Not to be confused with what could be the biggest storm ever to hit the United States, SUNdy – a large-scale offshore solar farm concept by global consultancy and certification firm DNV – was unveiled at Singapore International Energy Week on Thursday last week.
The core feature of the floating solar concept is a hexagonal array of 4,200 solar panels – roughly the size of a football pitch – which floats on the sea’s surface. The ‘solar island’ would be capable of generating 2MW of power, with multiple islands joined together to create an offshore solar field of 50MW or more, producing enough electricity for around 30,000 people.
“The island has been optimised for solar capability and cabling efficiency,” says Kevin Smith, Global Segment Director for DNV KEMA’s Renewable Energy Services. “The solar arrays are divided into electrical zones feeding electricity produced into two main switches collecting the power for voltage step up at a central transformer (2MVA 480/34.5kV). From the offshore solar farm’s central island, 30kV electrical transmission lines connect, tying other islands in series to form a close loop and continue to the electrical sub-station onshore for grid connection.”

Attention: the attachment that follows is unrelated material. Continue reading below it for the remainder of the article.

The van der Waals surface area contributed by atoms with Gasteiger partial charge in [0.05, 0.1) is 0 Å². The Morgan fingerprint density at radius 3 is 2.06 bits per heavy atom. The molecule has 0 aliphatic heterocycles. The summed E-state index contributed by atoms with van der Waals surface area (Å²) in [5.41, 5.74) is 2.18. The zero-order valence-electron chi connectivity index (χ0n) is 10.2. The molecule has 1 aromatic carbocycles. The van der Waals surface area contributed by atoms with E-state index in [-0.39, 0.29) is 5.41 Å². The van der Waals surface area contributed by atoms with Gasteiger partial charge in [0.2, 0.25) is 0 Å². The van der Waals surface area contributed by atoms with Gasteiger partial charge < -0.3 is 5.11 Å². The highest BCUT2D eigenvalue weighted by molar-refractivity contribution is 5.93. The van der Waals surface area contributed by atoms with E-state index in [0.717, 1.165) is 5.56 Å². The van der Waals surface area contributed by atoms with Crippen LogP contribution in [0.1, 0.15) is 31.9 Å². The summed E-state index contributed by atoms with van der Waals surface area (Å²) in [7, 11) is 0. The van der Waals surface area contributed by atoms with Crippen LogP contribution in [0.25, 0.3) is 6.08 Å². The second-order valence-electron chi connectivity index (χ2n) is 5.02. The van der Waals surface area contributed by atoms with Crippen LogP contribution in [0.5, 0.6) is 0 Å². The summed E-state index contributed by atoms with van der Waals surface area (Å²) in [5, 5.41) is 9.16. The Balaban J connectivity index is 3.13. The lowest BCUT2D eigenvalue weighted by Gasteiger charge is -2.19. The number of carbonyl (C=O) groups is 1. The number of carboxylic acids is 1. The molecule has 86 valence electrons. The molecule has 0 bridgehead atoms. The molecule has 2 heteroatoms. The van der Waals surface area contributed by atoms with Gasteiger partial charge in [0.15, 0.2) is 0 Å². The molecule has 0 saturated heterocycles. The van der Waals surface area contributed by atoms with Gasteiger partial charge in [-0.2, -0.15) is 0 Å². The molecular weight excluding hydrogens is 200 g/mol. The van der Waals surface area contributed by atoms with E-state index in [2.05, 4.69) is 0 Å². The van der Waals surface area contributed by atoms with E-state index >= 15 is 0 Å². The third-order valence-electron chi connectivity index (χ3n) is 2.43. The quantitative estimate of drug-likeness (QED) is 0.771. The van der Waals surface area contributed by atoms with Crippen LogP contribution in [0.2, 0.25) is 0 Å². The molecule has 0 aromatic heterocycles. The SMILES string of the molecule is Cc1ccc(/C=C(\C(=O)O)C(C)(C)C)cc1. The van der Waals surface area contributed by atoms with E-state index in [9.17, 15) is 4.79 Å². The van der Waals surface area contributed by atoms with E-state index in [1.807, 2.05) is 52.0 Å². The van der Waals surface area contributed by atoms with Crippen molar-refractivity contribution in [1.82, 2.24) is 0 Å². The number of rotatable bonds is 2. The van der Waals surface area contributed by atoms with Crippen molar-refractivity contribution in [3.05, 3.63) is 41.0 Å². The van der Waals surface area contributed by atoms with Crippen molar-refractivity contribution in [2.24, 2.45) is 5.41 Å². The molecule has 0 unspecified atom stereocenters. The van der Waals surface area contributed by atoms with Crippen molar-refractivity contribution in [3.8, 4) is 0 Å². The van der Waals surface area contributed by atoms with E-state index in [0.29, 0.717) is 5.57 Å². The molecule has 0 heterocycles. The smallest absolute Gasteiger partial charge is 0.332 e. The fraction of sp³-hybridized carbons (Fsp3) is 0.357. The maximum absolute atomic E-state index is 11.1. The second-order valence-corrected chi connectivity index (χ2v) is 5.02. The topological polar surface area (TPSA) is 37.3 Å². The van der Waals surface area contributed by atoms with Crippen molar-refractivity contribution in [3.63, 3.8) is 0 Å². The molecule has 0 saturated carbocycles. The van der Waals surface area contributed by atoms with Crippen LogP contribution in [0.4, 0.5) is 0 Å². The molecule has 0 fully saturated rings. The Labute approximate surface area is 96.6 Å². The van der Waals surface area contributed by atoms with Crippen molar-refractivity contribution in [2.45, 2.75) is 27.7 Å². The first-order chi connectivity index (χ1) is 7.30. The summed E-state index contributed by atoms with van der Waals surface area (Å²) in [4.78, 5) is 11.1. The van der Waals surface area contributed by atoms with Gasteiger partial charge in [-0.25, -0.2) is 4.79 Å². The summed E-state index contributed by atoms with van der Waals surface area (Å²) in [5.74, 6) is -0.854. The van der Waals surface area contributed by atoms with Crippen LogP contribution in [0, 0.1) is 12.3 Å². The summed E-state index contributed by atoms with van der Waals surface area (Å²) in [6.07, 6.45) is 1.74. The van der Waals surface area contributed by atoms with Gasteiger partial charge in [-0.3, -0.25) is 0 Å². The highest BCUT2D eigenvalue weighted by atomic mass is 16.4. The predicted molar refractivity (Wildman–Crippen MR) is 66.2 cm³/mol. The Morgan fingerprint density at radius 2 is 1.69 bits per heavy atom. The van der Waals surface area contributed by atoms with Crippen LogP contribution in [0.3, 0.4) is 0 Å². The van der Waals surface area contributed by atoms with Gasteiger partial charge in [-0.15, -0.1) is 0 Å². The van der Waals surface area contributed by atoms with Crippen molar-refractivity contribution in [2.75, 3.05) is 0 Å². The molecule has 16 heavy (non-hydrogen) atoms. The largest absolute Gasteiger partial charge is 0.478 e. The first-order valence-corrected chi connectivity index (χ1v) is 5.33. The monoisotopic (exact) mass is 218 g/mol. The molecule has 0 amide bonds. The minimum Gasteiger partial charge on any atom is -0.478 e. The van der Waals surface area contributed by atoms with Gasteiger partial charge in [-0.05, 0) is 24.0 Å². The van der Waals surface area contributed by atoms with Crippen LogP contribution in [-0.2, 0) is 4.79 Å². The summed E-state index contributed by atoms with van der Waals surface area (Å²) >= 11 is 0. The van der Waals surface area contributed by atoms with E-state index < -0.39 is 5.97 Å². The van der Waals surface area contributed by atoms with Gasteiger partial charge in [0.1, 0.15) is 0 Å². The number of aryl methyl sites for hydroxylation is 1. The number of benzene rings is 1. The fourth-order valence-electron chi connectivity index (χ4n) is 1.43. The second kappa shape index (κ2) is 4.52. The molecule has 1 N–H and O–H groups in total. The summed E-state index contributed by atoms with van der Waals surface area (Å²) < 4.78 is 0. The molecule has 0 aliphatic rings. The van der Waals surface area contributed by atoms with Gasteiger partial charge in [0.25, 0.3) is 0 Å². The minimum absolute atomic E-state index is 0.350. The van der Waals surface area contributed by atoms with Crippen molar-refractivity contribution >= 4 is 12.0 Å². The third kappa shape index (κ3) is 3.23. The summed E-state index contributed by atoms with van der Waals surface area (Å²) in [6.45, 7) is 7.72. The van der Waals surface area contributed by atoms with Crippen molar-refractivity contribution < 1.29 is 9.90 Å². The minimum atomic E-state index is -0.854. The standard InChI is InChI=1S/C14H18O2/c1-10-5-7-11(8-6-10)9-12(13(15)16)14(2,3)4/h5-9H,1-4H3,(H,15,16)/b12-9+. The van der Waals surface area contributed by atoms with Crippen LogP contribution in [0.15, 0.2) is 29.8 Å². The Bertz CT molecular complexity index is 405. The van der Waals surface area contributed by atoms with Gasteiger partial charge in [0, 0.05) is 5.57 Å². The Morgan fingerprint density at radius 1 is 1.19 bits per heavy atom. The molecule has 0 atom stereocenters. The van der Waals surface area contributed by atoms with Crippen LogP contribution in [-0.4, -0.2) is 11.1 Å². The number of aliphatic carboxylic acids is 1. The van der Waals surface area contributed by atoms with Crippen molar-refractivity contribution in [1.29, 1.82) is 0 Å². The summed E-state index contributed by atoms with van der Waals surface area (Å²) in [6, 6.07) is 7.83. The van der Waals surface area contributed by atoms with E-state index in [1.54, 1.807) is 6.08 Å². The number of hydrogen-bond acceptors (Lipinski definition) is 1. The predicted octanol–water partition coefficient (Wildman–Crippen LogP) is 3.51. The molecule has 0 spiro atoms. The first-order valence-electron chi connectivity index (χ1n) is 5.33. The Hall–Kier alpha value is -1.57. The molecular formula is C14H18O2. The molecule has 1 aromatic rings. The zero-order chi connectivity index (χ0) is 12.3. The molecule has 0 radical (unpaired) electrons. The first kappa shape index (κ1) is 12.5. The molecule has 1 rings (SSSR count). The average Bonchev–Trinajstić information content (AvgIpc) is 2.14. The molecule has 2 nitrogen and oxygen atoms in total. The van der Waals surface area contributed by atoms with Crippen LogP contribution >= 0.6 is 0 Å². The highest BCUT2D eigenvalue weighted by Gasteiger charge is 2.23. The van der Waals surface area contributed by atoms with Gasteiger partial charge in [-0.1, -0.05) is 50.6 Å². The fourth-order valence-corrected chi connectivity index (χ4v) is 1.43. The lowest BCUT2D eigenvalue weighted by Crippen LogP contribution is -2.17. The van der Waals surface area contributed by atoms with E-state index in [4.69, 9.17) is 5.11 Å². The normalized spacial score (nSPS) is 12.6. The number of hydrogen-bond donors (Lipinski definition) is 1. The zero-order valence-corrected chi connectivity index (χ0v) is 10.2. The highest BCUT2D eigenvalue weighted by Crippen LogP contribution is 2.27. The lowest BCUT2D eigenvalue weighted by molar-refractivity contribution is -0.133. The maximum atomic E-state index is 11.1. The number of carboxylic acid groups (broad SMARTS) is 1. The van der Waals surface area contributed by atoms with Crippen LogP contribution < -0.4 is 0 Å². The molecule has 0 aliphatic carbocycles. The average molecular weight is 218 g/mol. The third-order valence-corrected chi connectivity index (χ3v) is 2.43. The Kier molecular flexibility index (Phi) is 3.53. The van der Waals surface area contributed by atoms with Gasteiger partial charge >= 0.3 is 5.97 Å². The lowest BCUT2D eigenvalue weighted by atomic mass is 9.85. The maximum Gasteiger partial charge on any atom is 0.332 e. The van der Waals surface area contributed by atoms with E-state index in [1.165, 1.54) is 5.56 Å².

Sanjay Kuttan, managing director of the DNV Clean Technology Centre in Singapore says SUNdy’s thin-film 560W solar panels are flexible and lighter most silicon-based modules, allowing them to undulate with the ocean’s surface. “The key to creating an ocean-based structure of this size is the use of a tension-only design. Rather like a spider’s web, this dynamic, compliant structure yields to the waves, yet is capable of withstanding considerable external loads acting upon it.”
Dividing solar arrays into prefabricated sections, says Kuttan, allows for large-scale manufacturing and streamlined offshore assembly. Floating gangways for maintenance access while, below the surface, the island is held together by lengthy spread mooring.
Bjørn Tore Markussen, Chief Operations Officer for DNV KEMA Energy & Sustainability in Asia, says the company firmly believes that the SUNdy floating solar field concept offers “sound and sustainable development prospects.” Particularly so in Asia, he says, “and the congested coastal megacities where there’s limited opportunity for rooftop solar power and urban areas which command premium prices for large-scale mounted solar production.”